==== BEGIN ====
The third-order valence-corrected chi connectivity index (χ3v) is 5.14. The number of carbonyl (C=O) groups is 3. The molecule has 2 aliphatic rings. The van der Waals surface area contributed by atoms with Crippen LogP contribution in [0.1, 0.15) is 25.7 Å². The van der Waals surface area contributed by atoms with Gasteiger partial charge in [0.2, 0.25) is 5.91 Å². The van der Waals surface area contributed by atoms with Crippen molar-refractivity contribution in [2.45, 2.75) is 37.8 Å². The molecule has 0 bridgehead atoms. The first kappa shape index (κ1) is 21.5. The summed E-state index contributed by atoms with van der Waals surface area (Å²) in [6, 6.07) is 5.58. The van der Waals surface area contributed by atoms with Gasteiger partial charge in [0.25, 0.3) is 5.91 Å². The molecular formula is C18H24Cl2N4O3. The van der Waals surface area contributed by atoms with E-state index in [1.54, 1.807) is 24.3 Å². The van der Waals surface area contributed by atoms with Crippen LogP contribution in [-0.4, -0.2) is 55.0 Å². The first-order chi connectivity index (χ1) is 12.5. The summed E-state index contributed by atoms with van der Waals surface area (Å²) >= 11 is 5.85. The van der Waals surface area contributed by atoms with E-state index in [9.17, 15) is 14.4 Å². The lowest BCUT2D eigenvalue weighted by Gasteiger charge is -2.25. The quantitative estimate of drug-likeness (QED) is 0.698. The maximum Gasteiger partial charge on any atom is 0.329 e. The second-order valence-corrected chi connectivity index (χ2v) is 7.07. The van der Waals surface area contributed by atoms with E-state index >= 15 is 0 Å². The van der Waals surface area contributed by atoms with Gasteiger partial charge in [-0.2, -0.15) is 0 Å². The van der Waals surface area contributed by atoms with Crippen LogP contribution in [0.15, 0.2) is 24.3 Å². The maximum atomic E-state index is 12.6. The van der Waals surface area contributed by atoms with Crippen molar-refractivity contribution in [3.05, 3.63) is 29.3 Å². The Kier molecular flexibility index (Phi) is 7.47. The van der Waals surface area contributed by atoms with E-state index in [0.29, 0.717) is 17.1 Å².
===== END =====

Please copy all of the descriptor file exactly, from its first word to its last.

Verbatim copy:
The third-order valence-corrected chi connectivity index (χ3v) is 5.14. The number of carbonyl (C=O) groups is 3. The molecule has 2 aliphatic rings. The van der Waals surface area contributed by atoms with Crippen LogP contribution in [0.1, 0.15) is 25.7 Å². The van der Waals surface area contributed by atoms with Gasteiger partial charge in [0.2, 0.25) is 5.91 Å². The van der Waals surface area contributed by atoms with Crippen molar-refractivity contribution in [2.45, 2.75) is 37.8 Å². The molecule has 0 bridgehead atoms. The first kappa shape index (κ1) is 21.5. The summed E-state index contributed by atoms with van der Waals surface area (Å²) in [6, 6.07) is 5.58. The van der Waals surface area contributed by atoms with Gasteiger partial charge in [0.25, 0.3) is 5.91 Å². The molecular formula is C18H24Cl2N4O3. The van der Waals surface area contributed by atoms with E-state index in [1.54, 1.807) is 24.3 Å². The van der Waals surface area contributed by atoms with Crippen LogP contribution in [-0.4, -0.2) is 55.0 Å². The first-order chi connectivity index (χ1) is 12.5. The summed E-state index contributed by atoms with van der Waals surface area (Å²) >= 11 is 5.85. The van der Waals surface area contributed by atoms with E-state index in [9.17, 15) is 14.4 Å². The lowest BCUT2D eigenvalue weighted by Gasteiger charge is -2.25. The quantitative estimate of drug-likeness (QED) is 0.698. The maximum Gasteiger partial charge on any atom is 0.329 e. The second-order valence-corrected chi connectivity index (χ2v) is 7.07. The van der Waals surface area contributed by atoms with E-state index >= 15 is 0 Å². The van der Waals surface area contributed by atoms with Gasteiger partial charge in [-0.2, -0.15) is 0 Å². The van der Waals surface area contributed by atoms with Crippen LogP contribution in [0.15, 0.2) is 24.3 Å². The maximum atomic E-state index is 12.6. The van der Waals surface area contributed by atoms with Crippen molar-refractivity contribution in [3.05, 3.63) is 29.3 Å². The Kier molecular flexibility index (Phi) is 7.47. The van der Waals surface area contributed by atoms with E-state index in [0.29, 0.717) is 17.1 Å².